Commodities May Soar in '24, Bringing Invesco ETF Along

Commodities May Soar in '24, Bringing Invesco ETF Along

Invesco's energy-heavy DBC may ride a bullish trend in raw materials and commodity ETFs.

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Reviewed by: Sean Allocca
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Edited by: Ron Day

After taking a pummeling in the early days of the pandemic, commodity prices exploded thanks to the tidal wave of central bank liquidity and a tsunami of government stimulus. 

Those inflationary seeds bloomed in the raw materials asset class. The Invesco DB Commodity Index Tracking Fund (DBC) rose 194% from a $10.41 per share low in early 2020 to a $30.64 peak in June 2022. Since the June 2020 high, DBC has trended lower, and the price reached a bottom in May 2023.  

DBC was trading at over $25 per share this month, and the path of least resistance has turned higher.  

DBC reflects an index of 14 commodities, using futures to create exposure. The fund manager considers the shape of the futures curve to select the commodity futures to minimize contango risk or the cost of rolling from one futures delivery month to the next.  

Invesco’s DBC May Surge on Bullish Commodities Trent 

Contango and backwardation are terms commodity traders use to describe the shape of the forward curve in futures and forward markets. Contango reflects progressively higher prices for future delivery, incorporating interest rates, storage, and insurance. Contango suggests supply and demand equilibrium or nearby oversupply. The higher deferred prices signal that production will decline, causing tightening future fundamentals. 

Backwardation exists when prices for deferred delivery are progressively lower than for nearby delivery, suggesting a nearby supply shortage. The lower future prices suggest producers will increase output to alleviate the shortages, pushing prices lower. The crude oil and oil products futures market are in backwardations. The backwardations in energy futures markets favor DBC. 

DBC: Heavily Weighted in Energy 

Since the Invesco DB Commodity Index Tracking Fund holds nearly one-quarter of its assets in oil and product futures contracts, rolling from one contract to the next involves selling at a higher price and buying at a lower price when shifting the risk along the futures curve. At $25.62 per share on Sept. 14, DBC had $2.20 billion in assets under management. DBC is a highly liquid product, with over 750,000 shares changing hands daily. DBC charges a 0.87% management fee. DBC is highly sensitive to traditional energy prices, which reached lows in May.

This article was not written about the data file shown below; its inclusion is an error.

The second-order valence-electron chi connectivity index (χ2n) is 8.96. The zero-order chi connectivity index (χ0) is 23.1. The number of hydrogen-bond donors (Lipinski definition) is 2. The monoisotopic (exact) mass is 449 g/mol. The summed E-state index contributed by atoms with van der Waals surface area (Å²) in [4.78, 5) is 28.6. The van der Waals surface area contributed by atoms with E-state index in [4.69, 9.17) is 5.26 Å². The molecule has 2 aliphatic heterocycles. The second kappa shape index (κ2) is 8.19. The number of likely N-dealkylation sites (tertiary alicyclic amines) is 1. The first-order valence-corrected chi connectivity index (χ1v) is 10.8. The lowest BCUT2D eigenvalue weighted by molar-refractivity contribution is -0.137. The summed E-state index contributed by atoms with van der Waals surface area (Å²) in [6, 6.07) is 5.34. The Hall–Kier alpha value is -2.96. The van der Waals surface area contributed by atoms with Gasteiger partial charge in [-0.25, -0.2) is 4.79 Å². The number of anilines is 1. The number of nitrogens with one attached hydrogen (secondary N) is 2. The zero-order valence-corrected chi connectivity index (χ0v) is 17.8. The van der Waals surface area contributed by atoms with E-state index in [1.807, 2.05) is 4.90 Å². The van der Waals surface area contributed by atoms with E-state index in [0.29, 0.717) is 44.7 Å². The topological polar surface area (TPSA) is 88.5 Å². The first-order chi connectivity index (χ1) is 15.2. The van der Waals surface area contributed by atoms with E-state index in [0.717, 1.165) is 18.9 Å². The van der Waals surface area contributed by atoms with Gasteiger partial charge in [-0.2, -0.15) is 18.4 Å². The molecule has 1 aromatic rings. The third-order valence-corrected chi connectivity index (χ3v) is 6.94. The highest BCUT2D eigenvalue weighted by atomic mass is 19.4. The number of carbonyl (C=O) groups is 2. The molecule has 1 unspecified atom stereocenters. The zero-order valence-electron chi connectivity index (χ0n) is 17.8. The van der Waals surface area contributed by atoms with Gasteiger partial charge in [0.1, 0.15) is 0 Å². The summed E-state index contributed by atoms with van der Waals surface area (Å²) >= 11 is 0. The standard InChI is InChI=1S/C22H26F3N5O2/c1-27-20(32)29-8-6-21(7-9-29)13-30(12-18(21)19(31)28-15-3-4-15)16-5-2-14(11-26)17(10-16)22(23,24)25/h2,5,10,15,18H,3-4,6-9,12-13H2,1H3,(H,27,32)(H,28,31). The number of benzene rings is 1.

Nearby WTI and Brent crude oil prices fell to $63.57 and $68.20 per barrel in May 2023. At $90.32 and $93.77 on Sept. 14, prices have increased by 42% and 37.5% over the past four months, supporting gains in DBC. 

Source: etf.com 

The chart highlights DBC’s 16% rise from the 2023 $22.05 low in May to the $25.62 level on Sept. 12. Since DBC also holds other commodity futures, including metals and agricultural products, declines in those markets caused DBC to underperform the oil and oil product futures markets. However, the trend since the May low remains bullish in mid-September 2023.  

Why Commodity ETFs Might Soar Next Year 

The following reasons support higher commodity prices in 2024: 

  • Rising interest rates have stemmed inflation, but the Fed may not achieve its 2% target because of the turbulent geopolitical landscape.  
  • Rates will not likely rise at the same trajectory witnessed from March 2022 through this month over the coming year.  
  • Markets will adjust to the higher rate environment, and stable rates should take upward pressure off the U.S. dollar. The dollar is the pricing mechanism for most commodities, and a stronger dollar tends to be bearish for raw material prices. A stable to weaker dollar could support higher commodity prices.  
  • Commodities have been in bull markets since the 2020 pandemic-inspired low. The bullish trend is always your best friend in markets.  

Markets reflect the economic and geopolitical landscapes. Since raw materials are global markets, essential commodities’ supply and demand fundamentals are highly sensitive to the turbulent environment.  

PDBC: Alternative That Requires No K-1 

Investors in DBC receive a K-1 tax form for business partnerships that report gains and losses in futures contracts. Invesco offers a similar product, the Invesco Optimum Yield Diversified Commodity Strategy No K-1 ETF (PDBC), reflecting commodity prices without owning specific futures contracts that do not require a K-1 form. At $15.35 per share on September 14, PDBC had $5.56 billion in assets under management. PDBC trades over 3.3 million shares daily and charges a 0.59% management fee. DBC and PDBC moved 16% higher since the May 2023 low.  

Source: etf.com 

The etf.com Fund Flows Toll shows $122 million has flowed out of DBC since late April.  

Source: etf.com 

The etf.com Fund Flows Toll shows only $83.35 million has flowed out of PDBC since late April. PDBC’s outflows are lower than DNC’s, given PDBC’s larger assets under management.  

Inflation may have bottomed after the Fed’s aggressive monetary policy tightening. Meanwhile, the path of least resistance of commodity prices incorporates the geopolitical landscape, which remains very bullish. 

Andrew Hecht is a Nevada-based writer and analyst covering stocks, bonds, foreign exchange, cryptocurrency and raw material markets. He has over four decades of experience in markets across all asset classes, concentrating on commodity markets. Hecht was a senior trader at Salomon Brothers in the 1980s and 1990s, running sales and trading businesses. In 2013, McGraw Hill published his book, “How to Make Money in Commodities."